This agent is a purified preparation of gamma globulin derived from large pools of human plasma and is composed of 4 subclasses of antibodies, approximating the distribution of human serum.

Immune globulin, intravenous (Carimune NF, Gammagard, Polygam S/D)

Neutralizes circulating myelin antibodies through anti-idiotypic antibodies. Down-regulates proinflammatory cytokines, including INF-gamma. Blocks Fc receptors on macrophages. Suppresses inducer T and B cells and augments suppressor T cells. Blocks complement cascade and promotes remyelination. May increase CSF IgG (10%).

Antiviral agents

Class Summary

One antiviral medication (pleconaril) has shown promise in treating enteroviral infections, but its use has so far been largely restricted to experimental protocols. Its release has been repeatedly delayed, and it is still not yet licensed in the United States.

Pleconaril (Picovir)

Low-molecular weight capsid-inhibitor fits into the hydrophobic pocket of the VP1 capsid protein and interferes with viral attachment and uncoating. Has shown some efficacy in a neonatal sepsis in one small RCT.

 

Follow-up

Further Inpatient and Outpatient Care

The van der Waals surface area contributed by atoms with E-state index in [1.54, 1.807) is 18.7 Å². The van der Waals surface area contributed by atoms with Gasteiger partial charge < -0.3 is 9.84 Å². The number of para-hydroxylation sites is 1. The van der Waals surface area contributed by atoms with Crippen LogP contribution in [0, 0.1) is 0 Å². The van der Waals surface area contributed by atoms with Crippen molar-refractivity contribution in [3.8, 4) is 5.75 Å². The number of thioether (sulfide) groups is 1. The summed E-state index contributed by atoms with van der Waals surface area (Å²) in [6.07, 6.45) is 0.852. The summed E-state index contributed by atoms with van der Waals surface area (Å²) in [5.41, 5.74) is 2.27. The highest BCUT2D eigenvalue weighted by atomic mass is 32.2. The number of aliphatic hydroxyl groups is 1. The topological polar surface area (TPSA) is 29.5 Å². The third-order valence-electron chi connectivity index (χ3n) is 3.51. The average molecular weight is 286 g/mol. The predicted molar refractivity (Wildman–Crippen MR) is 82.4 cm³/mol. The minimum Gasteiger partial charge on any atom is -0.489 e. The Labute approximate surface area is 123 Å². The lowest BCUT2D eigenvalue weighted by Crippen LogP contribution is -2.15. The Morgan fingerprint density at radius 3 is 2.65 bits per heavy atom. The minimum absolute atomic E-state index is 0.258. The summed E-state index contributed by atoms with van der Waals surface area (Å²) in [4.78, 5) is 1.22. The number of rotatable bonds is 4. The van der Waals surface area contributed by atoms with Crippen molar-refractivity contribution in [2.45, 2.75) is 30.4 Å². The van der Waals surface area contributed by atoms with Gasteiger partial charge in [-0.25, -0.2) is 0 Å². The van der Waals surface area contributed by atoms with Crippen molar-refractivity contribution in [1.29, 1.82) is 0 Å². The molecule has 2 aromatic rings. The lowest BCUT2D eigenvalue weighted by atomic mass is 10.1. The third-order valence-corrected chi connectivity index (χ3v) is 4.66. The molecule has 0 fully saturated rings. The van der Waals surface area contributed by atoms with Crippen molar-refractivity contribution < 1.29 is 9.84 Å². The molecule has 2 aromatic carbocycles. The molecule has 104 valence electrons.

Inpatient care

The course of enterovirus infection widely varies; therefore, each case must be individually handled. Neonatal meningitis and sepsis cases require careful observation for CNS changes. Cultures must be carefully obtained and monitored.

Patients with paralytic poliovirus should be admitted to the intensive care unit (ICU). Ventilatory support should be arranged as needed.

Bulbar poliomyelitis involves cranial nerve weakness, respiratory problems, and circulatory problems. These patients should be carefully handled and provided with ventilatory support. 

Patients with poliomyelitis who have bladder paresis may require urinary catheterization. Constipation, another effect of poliomyelitis, can be treated with stool softeners and cathartics as needed.